The religious ideals of the future must embrace all that exists in the world and is good and great, and, at the same time, have infinite scope for future development. All that was good in the past must be preserved; and the doors must be kept open for future additions to the already existing store. Religions must also be inclusive, and not look down with contempt upon one another, because their particular ideals of God are different. In my life I have seen a great many spiritual men, a great many sensible persons, who did not believe in God at all, that is to say, not in our sense of the word. Perhaps they understood God better than we can ever do. The Personal idea of God or the Impersonal, the Infinite, Moral Law, or the Ideal Man -- these all have to come under the definition of religion. And when religions have become thus broadened, their power for good will have increased a hundredfold. Religions, having tremendous power in them, have often done more injury to the world than good, simply on account of their narrowness and limitations.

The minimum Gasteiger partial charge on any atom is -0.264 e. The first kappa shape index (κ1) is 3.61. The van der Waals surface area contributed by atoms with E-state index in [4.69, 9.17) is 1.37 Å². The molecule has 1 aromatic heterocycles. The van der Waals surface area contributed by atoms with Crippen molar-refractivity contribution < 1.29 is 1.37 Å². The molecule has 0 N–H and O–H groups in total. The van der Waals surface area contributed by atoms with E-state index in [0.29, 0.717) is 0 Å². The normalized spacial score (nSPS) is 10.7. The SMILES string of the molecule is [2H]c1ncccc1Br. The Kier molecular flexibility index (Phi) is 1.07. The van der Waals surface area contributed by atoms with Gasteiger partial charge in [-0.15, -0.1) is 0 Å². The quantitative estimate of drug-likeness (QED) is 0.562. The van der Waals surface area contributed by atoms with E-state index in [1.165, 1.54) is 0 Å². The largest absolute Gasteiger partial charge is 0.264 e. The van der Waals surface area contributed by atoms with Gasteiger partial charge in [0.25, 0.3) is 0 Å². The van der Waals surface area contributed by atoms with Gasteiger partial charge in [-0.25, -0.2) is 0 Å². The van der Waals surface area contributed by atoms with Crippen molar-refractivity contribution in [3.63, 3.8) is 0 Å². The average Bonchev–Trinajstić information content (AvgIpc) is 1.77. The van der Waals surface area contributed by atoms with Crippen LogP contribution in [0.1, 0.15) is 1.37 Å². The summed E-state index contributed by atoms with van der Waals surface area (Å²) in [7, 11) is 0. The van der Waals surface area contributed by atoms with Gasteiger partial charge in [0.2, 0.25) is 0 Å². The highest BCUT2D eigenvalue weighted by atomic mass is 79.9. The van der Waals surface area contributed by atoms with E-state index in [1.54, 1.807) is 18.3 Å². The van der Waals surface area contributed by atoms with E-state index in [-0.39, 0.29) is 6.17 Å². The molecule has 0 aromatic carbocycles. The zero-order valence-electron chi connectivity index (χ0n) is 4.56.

Even at the present time we find many sects and societies, with almost the same ideas, fighting each other, because one does not want to set forth those ideas in precisely the same way as another. Therefore, religions will have to broaden. Religious ideas will have to become universal, vast, and infinite; and then alone we shall have the fullest play of religion, for the power of religion has only just begun to manifest in the world. It is sometimes said that religions are dying out, that spiritual ideas are dying out of the world. To me it seems that they have just begun to grow. The power of religion, broadened and purified, is going to penetrate every part of human life. So long as religion was in the hands of a chosen few or of a body of priests, it was in temples, churches, books, dogmas, ceremonials, forms, and rituals. But when we come to the real, spiritual, universal concept, then, and then alone, religion will become real and living; it will come into our very nature, live in our every movement, penetrate every pore of our society, and be infinitely more a power for good than it has ever been before.